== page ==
FXstreet.com (Barcelona) - As recent data has continuously
portrayed over the previous quarter, the 17-country Eurozone is in
recession, however trends support the view of stabilization, while
ECB President Mario Draghi could strike a slightly more positive
tone in the news conference that follows the rate decision today at
Preliminary feedback from the Draghi camp points to no price
action, as "Rates are definitely on hold - nothing has been
spectacular enough in recent data to force the ECB to any action."
writes Deutsche Bank economist Gilles Moec. "There is a recession,
but no further deterioration. Lending is weak, but also not
deteriorating further, so the ECB is not compelled to act."
In light of this rather inert prospective however, the 23-man
Governing Council will find some comfort from improving business
morale as well as a survey of purchasing managers, which gave
tentative signs that the worst of the downturn may already be in
the rearview mirror.
"Since the December meeting key figures have generally surprised on
the upside." stated Nordea analyst Anders Svendsen in an open note
to investors. While the ECB had, in Draghi's words, partaken in "a
wide discussion" on reducing rates last month, the grounds for such
a move have not gained traction and Executive Board members have
lobbied staunchly against such a cut.
Indeed, another cut of the refinancing rate would raise the
question of whether the ECB would also lower its deposit rate -
currently set at zero - by the same amount, which would push it
into negative territory, essentially charging a fee, for the first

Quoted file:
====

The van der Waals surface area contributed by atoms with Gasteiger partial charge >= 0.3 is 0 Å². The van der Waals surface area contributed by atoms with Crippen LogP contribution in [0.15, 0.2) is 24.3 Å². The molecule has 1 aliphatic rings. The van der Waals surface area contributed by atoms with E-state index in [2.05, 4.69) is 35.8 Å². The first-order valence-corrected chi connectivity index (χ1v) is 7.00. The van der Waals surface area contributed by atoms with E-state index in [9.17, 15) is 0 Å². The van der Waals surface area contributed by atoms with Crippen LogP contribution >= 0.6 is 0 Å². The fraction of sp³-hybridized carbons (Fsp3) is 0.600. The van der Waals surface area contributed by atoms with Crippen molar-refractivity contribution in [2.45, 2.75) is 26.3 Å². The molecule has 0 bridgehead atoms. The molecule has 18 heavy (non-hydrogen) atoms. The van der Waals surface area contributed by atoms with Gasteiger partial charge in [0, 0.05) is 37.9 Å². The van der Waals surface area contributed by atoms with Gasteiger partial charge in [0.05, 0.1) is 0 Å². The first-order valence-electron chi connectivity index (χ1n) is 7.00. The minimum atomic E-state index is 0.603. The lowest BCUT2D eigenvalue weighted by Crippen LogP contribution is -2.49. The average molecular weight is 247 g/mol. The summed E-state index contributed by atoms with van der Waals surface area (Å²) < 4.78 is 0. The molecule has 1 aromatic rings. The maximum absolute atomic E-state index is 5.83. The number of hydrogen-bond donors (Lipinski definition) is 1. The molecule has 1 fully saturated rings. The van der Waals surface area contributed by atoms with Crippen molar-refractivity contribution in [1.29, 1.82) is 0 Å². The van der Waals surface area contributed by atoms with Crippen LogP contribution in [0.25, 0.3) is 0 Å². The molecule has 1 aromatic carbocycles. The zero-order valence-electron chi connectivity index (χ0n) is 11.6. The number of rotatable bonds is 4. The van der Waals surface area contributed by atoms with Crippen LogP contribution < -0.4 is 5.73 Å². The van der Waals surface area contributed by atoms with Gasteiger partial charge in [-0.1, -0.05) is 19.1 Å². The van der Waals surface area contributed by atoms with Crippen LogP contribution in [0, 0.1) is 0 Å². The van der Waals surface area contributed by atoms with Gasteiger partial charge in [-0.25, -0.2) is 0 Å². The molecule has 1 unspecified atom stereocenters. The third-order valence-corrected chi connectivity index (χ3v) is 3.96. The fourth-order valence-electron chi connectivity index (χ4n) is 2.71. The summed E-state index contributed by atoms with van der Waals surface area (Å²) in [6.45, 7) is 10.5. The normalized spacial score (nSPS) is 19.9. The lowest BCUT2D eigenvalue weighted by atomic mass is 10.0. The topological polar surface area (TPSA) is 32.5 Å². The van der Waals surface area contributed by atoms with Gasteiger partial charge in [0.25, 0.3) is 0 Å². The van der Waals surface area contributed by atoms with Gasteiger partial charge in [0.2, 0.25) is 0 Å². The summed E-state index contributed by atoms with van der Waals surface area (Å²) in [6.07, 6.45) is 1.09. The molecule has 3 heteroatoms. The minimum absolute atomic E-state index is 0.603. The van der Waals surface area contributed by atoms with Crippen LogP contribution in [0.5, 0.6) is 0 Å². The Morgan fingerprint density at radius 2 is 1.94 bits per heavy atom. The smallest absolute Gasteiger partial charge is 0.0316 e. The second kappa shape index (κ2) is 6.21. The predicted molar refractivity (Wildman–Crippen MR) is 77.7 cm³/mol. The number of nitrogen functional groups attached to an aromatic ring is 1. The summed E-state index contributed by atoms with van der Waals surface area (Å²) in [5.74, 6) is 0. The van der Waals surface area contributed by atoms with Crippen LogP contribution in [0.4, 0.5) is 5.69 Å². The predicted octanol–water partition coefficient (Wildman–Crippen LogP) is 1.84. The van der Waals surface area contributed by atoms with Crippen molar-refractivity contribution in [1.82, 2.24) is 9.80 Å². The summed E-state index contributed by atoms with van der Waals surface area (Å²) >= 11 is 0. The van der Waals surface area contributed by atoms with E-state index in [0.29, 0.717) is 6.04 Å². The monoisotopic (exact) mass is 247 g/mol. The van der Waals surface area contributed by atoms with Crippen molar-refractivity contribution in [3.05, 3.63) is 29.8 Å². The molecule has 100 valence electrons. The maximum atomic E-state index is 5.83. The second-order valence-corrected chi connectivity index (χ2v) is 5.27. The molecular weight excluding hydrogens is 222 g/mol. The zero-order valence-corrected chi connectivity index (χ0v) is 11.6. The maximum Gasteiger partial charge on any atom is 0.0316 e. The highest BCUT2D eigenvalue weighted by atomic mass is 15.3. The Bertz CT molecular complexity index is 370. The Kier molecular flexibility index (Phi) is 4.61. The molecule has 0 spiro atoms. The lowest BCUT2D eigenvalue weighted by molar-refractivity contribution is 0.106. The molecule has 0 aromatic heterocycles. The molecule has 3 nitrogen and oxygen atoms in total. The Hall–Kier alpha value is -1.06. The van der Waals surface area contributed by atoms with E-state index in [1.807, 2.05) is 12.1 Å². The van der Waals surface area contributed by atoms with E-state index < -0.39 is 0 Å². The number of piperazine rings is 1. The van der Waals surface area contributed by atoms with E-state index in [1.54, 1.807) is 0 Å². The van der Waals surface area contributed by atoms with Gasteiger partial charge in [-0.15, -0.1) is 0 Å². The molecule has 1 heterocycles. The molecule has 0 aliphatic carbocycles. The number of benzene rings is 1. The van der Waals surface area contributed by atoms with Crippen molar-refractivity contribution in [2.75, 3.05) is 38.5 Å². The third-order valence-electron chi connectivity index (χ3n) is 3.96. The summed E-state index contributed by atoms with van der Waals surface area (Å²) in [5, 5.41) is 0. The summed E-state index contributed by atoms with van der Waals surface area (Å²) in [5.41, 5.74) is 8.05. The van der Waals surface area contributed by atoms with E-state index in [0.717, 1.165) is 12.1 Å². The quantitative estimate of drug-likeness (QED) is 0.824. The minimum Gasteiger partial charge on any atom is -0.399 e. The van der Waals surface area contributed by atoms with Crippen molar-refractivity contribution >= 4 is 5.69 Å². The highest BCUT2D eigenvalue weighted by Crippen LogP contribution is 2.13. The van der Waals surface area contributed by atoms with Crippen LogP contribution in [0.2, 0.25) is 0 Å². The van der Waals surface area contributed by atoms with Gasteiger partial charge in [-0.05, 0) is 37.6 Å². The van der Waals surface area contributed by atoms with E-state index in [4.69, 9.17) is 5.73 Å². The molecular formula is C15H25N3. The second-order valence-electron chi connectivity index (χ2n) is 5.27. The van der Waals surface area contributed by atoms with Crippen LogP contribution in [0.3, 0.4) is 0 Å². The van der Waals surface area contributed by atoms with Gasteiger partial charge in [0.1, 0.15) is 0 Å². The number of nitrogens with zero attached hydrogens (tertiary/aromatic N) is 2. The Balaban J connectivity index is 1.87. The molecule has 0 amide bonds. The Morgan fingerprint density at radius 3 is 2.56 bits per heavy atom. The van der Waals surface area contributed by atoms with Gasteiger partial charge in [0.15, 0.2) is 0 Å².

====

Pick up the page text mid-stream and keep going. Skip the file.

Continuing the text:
time since the ECB's inception. Even though Draghi has said the
bank was "operationally ready" for such a step, it has grown
increasingly reticent of the idea over the past couple of months, a
source with knowledge of the ECB's thinking said.
The market ramifications of such a move could prove quite deep, as
negative deposit rates could deal a hefty blow to money market
funds in particular, which have already seen cash outflows since
the ECB cut the deposit rate to zero in July. The rate is a peg for
short-dated money market rates and at zero it is already almost
impossible for funds to generate a return for their investors.
As for a more immediate finality, the ECB meeting will certainly
set the direction in the FX markets today. According to Arne
Lohmann Rasmussen, an analyst at Danske Bank, "We expect no rate
change from the ECB, however if there is a rate cut, the euro might
come under severe pressure given the market moves over the past
couple of months and the speculative positioning in the